New guide helps Canadians get Environmental Answers

Trent Ernst, Editor

 

Ever wondered what the government was doing about an environmental issue? Not satisfied with what you see on the news?

Did you know that there is a mechanism in place that allows you to petition the government directly? A new guide at the Auditor General’s website (www.oag-bvg.gc.ca) seeks to make that process easier to navigate.

While the environmental petitions process has been in place since 1995, the new guide helps citizens navigate the often complex task of filing a formal petition.

The petition process allows any resident of Canada to submit a petition to Ministers of 26 federal departments and agencies who must personally reply to the petition within 120 days.

According to Mark Lawrence, Environmental Petitions Supervisor, the petitioner can pose questions or concerns they have relating to either environmental or sustainable development matters that fall within the authority of the federal government. “In the past, petitions have covered a diverse range of issues from oil tankers on the west coast, salmon farming, fisheries, pollution, shale gas fracking, toxic chemicals and climate change,” says Lawrence.

On behalf of the Auditor General of Canada, the Commissioner of the Environment and Sustainable Development manages the environmental petitions process and monitors responses of federal ministers.

Once a petition is received and accepted, it is forwarded to the appropriate minister(s). Federal ministers respond to petitions on behalf of departments and agencies. When they receive a petition, they are required to provide a response to the petitioner(s) within 120 days. They may extend this period by notifying the petitioner before the 120-day limit.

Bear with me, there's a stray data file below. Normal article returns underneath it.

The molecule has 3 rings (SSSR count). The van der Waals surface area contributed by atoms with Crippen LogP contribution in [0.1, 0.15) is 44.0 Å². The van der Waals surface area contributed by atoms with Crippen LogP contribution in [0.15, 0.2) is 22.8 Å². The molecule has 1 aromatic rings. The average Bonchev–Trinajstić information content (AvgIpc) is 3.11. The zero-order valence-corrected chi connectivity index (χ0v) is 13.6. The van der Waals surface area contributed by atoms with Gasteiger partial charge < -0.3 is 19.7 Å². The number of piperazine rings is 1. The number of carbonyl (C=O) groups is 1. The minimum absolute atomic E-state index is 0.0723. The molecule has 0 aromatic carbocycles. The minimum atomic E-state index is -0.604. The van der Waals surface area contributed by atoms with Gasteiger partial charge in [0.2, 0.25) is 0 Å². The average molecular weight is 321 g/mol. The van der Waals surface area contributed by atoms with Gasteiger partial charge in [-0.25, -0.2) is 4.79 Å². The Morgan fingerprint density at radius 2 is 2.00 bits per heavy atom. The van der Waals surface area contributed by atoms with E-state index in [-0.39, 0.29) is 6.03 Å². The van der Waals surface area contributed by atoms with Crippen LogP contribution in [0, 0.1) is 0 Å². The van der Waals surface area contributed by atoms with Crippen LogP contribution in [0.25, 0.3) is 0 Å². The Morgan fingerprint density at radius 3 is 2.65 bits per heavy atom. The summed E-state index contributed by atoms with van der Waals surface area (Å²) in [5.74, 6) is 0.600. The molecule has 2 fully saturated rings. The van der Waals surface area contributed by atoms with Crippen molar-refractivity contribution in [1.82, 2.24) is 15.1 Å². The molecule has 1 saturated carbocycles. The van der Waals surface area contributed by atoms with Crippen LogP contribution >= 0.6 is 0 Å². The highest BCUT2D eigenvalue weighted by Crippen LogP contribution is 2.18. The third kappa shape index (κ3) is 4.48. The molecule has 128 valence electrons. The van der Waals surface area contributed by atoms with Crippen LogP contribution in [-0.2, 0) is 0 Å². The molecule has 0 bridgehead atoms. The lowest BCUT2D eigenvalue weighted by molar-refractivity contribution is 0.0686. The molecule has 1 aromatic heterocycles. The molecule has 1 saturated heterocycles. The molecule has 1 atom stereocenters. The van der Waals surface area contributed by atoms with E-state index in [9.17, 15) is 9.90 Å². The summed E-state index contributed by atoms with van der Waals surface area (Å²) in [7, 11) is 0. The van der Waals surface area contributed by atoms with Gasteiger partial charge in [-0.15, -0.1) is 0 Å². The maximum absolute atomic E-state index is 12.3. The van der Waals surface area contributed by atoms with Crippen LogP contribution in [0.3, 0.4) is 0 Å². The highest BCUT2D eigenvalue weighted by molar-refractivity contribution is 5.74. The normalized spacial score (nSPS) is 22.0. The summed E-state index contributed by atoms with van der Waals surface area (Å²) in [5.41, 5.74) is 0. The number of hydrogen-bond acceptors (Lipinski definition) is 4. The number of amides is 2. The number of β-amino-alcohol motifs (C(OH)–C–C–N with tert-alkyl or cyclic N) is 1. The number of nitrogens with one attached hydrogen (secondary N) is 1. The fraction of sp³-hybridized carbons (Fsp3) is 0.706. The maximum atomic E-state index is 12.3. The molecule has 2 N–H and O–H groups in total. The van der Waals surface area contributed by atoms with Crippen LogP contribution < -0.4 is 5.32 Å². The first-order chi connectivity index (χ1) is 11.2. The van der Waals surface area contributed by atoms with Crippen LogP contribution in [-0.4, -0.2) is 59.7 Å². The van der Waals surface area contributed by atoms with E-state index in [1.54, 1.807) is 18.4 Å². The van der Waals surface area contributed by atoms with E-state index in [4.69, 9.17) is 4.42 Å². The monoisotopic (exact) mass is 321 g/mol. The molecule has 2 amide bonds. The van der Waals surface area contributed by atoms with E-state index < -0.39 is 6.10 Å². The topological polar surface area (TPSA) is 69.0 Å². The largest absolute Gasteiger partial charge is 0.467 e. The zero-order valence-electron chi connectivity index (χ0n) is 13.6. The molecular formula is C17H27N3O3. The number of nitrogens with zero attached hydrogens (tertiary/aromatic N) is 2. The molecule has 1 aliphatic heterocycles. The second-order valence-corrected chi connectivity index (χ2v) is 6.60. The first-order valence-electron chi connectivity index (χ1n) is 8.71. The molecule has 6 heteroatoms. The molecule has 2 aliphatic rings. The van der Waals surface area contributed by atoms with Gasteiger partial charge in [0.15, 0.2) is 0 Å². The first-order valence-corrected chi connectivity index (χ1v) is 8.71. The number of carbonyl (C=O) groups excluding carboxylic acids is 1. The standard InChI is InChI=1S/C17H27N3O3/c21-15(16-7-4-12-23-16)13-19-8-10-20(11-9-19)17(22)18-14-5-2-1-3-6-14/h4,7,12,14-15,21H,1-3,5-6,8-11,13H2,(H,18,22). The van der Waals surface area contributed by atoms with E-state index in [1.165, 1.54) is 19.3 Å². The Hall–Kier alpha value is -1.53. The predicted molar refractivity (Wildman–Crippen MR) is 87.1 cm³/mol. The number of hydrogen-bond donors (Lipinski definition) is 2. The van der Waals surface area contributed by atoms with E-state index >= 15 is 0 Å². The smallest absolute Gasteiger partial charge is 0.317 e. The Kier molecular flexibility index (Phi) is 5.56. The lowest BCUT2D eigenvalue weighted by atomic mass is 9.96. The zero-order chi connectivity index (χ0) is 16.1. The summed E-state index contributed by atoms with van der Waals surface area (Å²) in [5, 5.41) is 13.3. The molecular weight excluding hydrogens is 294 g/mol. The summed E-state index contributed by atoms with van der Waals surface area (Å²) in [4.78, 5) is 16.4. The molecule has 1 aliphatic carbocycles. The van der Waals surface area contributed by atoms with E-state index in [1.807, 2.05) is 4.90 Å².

The petition, subject to the consent of the petitioner, is then published on our website along with the Ministerial response which allows more Canadians to become informed about the issues raised.

There are three criteria that a petition must meet to be eligible. First, it must be submitted and signed by a resident of Canada. Any Canadian resident—either an individual or an organization—can submit an environmental petition. However, a petition cannot be submitted anonymously. Petitioners must include their name, address, and signature. If the petition is being submitted on behalf of a group (for example, an organization or an association), it must be signed by a representative of the group.

Secondly, it must be about an environmental matter in the context of sustainable development. The reference to sustainable development reinforces the links between environmental considerations and social and economic matters. Accordingly, petitions may cover a wide range of subjects, such as contaminated sites, urban air pollution, pesticides, etc.

Finally, the issue must fall under the mandate of one or more of the federal departments or agencies subject to the environmental petitions process. Many, but not all, federal departments and agencies are required to respond to environmental petitions. However, some departments and agencies that are not subject to the process respond voluntarily to petitions. Likewise, some environmental concerns are not federally mandated, put provincially.

To find out more, visit the Office of the Auditor General, at www.oag-bvg.gc.ca, then choose “Environmental Petitions” under the Environment and Sustainable Development tab on the left-hand side of the page.